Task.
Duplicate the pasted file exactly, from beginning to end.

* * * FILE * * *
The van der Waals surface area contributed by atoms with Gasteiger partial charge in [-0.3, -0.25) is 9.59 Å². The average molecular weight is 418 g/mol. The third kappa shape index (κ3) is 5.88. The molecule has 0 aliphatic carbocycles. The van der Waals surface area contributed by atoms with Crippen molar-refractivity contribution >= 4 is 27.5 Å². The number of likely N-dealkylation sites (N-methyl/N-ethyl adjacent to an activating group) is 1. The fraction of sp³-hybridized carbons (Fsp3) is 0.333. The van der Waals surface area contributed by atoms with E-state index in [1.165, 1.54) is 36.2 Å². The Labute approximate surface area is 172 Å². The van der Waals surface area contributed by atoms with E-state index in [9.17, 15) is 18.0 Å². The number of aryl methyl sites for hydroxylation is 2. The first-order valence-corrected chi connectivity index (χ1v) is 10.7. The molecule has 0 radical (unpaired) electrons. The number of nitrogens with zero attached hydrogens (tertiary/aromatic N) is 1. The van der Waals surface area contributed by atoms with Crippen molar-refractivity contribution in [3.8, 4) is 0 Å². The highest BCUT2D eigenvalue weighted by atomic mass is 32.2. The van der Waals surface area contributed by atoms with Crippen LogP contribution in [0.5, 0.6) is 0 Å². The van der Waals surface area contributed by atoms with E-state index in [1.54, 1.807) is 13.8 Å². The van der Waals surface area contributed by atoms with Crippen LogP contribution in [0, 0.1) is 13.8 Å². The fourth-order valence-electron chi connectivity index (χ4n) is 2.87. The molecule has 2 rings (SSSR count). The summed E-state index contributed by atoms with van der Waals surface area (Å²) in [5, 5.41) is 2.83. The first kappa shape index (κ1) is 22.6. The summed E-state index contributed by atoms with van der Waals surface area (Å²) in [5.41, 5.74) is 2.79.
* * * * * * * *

The van der Waals surface area contributed by atoms with Gasteiger partial charge in [-0.3, -0.25) is 9.59 Å². The average molecular weight is 418 g/mol. The third kappa shape index (κ3) is 5.88. The molecule has 0 aliphatic carbocycles. The van der Waals surface area contributed by atoms with Crippen molar-refractivity contribution >= 4 is 27.5 Å². The number of likely N-dealkylation sites (N-methyl/N-ethyl adjacent to an activating group) is 1. The fraction of sp³-hybridized carbons (Fsp3) is 0.333. The van der Waals surface area contributed by atoms with E-state index in [1.165, 1.54) is 36.2 Å². The Labute approximate surface area is 172 Å². The van der Waals surface area contributed by atoms with E-state index in [9.17, 15) is 18.0 Å². The number of aryl methyl sites for hydroxylation is 2. The first-order valence-corrected chi connectivity index (χ1v) is 10.7. The molecule has 0 radical (unpaired) electrons. The number of nitrogens with zero attached hydrogens (tertiary/aromatic N) is 1. The van der Waals surface area contributed by atoms with Crippen molar-refractivity contribution in [3.8, 4) is 0 Å². The highest BCUT2D eigenvalue weighted by atomic mass is 32.2. The van der Waals surface area contributed by atoms with Crippen LogP contribution in [0.5, 0.6) is 0 Å². The van der Waals surface area contributed by atoms with E-state index in [1.54, 1.807) is 13.8 Å². The van der Waals surface area contributed by atoms with Crippen LogP contribution in [0, 0.1) is 13.8 Å². The fourth-order valence-electron chi connectivity index (χ4n) is 2.87. The molecule has 2 rings (SSSR count). The summed E-state index contributed by atoms with van der Waals surface area (Å²) in [5, 5.41) is 2.83. The first kappa shape index (κ1) is 22.6. The summed E-state index contributed by atoms with van der Waals surface area (Å²) in [5.41, 5.74) is 2.79.